The AFR was given the scoop today that the Medibank Private float would be deferred until after the election and Health Minister Tony Abbott followed up with confirmation on AM this morning.
The rationale is that the government should clear the decks for T3 – which should have been blindingly obvious for anyone with half a political brain at the outset.
The political and media campaign against a Medibank Private float has been quite ferocious. Even the likes of Terry McCrann have let fly for reasons that don’t seem particularly strong, giving weight to predictable arguments from the likes of Julia Gillard.
For what it’s worth, I support a public float of Medibank Private that would put $2 billion into public hands to help reduce the $20 billion negative net worth of the Federal Government. Investment markets are booming and normally volatile health insurance profits are at a good point in the cycle, so why not cash it in now?
It is garbage to suggest members somehow own the thing. If Medibank Private suddenly needed a $500 million capital injection you can bet it would come from the government. Can anyone produce a document anywhere that shows prospective policyholders were told Medibank Private was a mutual and they would be sharing in any equity upside? Medibank Private was created by legislation and has always been recognised as publicly owned and underwritten – just like its sister scheme Medicare.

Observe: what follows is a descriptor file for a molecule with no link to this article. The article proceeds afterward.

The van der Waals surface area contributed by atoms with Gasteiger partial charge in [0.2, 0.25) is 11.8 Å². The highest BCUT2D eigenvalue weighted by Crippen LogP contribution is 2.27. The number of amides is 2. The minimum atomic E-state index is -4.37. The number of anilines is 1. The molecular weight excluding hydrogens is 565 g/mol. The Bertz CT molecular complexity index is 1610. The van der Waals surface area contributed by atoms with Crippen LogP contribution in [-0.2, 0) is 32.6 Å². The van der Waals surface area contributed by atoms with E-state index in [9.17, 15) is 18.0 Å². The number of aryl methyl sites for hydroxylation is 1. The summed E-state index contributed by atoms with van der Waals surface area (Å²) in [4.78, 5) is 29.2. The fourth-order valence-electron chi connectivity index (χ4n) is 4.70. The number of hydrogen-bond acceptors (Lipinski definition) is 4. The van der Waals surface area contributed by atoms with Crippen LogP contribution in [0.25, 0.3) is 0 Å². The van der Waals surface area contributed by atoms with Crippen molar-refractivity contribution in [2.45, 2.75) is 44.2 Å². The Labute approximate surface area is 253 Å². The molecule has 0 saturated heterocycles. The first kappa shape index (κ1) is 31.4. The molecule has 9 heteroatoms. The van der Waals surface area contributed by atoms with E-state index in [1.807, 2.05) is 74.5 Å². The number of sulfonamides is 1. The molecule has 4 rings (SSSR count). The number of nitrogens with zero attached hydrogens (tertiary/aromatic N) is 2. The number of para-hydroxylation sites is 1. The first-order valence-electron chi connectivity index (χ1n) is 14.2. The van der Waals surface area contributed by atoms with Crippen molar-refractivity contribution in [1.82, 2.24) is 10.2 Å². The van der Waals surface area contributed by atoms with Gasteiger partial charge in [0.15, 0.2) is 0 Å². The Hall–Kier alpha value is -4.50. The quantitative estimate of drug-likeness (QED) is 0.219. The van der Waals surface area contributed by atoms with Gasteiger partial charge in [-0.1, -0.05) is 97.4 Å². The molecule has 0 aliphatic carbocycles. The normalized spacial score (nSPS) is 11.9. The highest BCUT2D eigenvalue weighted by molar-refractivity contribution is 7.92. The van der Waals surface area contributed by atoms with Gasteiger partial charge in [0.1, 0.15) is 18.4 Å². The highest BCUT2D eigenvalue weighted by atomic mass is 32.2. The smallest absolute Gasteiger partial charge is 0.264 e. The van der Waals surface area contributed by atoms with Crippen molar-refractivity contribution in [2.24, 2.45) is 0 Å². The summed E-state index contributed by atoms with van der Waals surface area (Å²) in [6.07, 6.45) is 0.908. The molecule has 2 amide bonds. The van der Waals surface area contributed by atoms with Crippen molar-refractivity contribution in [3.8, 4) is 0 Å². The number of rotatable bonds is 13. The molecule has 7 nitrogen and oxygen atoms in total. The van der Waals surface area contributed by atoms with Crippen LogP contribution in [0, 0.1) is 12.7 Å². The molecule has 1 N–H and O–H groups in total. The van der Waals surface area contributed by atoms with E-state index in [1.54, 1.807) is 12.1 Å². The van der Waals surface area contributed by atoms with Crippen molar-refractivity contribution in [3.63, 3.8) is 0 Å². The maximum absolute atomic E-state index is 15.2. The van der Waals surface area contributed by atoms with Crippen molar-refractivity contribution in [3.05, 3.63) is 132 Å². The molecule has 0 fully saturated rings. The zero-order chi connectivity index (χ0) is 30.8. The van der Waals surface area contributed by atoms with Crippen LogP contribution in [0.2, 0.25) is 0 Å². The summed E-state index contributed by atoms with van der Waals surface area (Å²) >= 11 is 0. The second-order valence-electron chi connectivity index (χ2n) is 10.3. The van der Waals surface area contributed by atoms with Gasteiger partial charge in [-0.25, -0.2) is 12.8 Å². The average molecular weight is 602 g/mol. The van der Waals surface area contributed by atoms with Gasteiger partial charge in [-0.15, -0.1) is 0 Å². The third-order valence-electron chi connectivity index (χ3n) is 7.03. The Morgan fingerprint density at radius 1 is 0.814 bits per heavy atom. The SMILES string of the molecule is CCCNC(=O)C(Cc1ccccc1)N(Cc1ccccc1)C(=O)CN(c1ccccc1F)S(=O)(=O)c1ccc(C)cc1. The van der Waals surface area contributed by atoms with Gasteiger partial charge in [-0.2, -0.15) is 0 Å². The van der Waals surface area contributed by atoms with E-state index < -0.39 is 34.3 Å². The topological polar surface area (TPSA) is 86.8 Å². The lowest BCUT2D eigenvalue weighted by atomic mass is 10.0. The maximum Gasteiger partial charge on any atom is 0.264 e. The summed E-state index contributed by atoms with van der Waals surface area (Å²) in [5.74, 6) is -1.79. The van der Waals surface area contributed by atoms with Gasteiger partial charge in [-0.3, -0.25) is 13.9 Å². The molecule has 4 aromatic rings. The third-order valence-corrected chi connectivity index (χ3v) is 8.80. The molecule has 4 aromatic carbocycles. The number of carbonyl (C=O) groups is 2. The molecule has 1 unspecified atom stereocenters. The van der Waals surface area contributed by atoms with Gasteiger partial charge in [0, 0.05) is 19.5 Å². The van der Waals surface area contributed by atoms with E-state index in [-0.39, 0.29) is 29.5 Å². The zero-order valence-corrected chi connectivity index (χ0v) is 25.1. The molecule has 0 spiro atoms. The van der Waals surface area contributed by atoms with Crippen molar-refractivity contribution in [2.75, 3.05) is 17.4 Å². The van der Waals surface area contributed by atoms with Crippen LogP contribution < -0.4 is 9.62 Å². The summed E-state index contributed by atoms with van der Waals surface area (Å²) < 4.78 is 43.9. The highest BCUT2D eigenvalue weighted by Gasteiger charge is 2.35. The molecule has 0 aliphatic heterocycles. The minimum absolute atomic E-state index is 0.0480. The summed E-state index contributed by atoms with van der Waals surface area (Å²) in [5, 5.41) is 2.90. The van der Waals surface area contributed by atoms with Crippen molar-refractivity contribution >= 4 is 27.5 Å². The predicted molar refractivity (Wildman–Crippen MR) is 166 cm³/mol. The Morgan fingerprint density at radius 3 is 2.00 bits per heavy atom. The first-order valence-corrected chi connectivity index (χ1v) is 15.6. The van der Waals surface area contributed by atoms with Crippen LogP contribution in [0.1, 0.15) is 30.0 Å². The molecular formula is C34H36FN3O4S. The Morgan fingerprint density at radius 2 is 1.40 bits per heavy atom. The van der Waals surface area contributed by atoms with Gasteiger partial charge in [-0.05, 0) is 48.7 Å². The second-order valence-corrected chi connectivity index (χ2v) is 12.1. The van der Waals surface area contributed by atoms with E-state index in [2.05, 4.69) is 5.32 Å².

Then you have the scare campaigns about rising premiums. A privatised Medibank Private couldn’t double prices because the Federal Government actually politically approves and announces premium increases each year.
Sure, premiums have risen faster than inflation over the Howard years and the government has an appalling record of approving privatisations of businesses that then mercilessly gouge consumers. Look no further than the Commonwealth Bank, Sydney Airport and the ASX.
But in the case of Medibank Private, the pricing power is far more heavily regulated and underwritten by the public purse through the 30% health insurance rebate scheme. Any prospectus would have to clearly spell out a stable regulatory system and pricing path.
Given the market leadership position of Medibank Private, it would been unacceptable to sell it to either BUPA or MBF, given the dominant force this would have created. But a public float is a different question, the only problem being the timing.